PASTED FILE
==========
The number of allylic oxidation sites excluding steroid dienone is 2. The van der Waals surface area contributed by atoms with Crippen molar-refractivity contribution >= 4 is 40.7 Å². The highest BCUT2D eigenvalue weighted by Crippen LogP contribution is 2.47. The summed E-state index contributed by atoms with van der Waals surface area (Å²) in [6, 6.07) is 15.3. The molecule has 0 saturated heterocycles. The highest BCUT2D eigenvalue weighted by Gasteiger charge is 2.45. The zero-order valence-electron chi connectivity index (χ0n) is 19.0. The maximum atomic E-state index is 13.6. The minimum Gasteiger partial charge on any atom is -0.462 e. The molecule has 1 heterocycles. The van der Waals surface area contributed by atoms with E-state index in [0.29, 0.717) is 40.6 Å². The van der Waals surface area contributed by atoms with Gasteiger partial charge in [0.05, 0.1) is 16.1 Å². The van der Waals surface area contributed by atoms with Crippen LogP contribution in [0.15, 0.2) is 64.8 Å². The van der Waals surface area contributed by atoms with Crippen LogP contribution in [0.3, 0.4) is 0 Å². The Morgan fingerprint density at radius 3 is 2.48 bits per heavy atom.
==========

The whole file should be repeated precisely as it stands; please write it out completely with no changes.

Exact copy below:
The number of allylic oxidation sites excluding steroid dienone is 2. The van der Waals surface area contributed by atoms with Crippen molar-refractivity contribution >= 4 is 40.7 Å². The highest BCUT2D eigenvalue weighted by Crippen LogP contribution is 2.47. The summed E-state index contributed by atoms with van der Waals surface area (Å²) in [6, 6.07) is 15.3. The molecule has 0 saturated heterocycles. The highest BCUT2D eigenvalue weighted by Gasteiger charge is 2.45. The zero-order valence-electron chi connectivity index (χ0n) is 19.0. The maximum atomic E-state index is 13.6. The minimum Gasteiger partial charge on any atom is -0.462 e. The molecule has 1 heterocycles. The van der Waals surface area contributed by atoms with E-state index in [0.29, 0.717) is 40.6 Å². The van der Waals surface area contributed by atoms with Gasteiger partial charge in [0.05, 0.1) is 16.1 Å². The van der Waals surface area contributed by atoms with Crippen LogP contribution in [0.15, 0.2) is 64.8 Å². The van der Waals surface area contributed by atoms with Crippen LogP contribution in [0.3, 0.4) is 0 Å². The Morgan fingerprint density at radius 3 is 2.48 bits per heavy atom.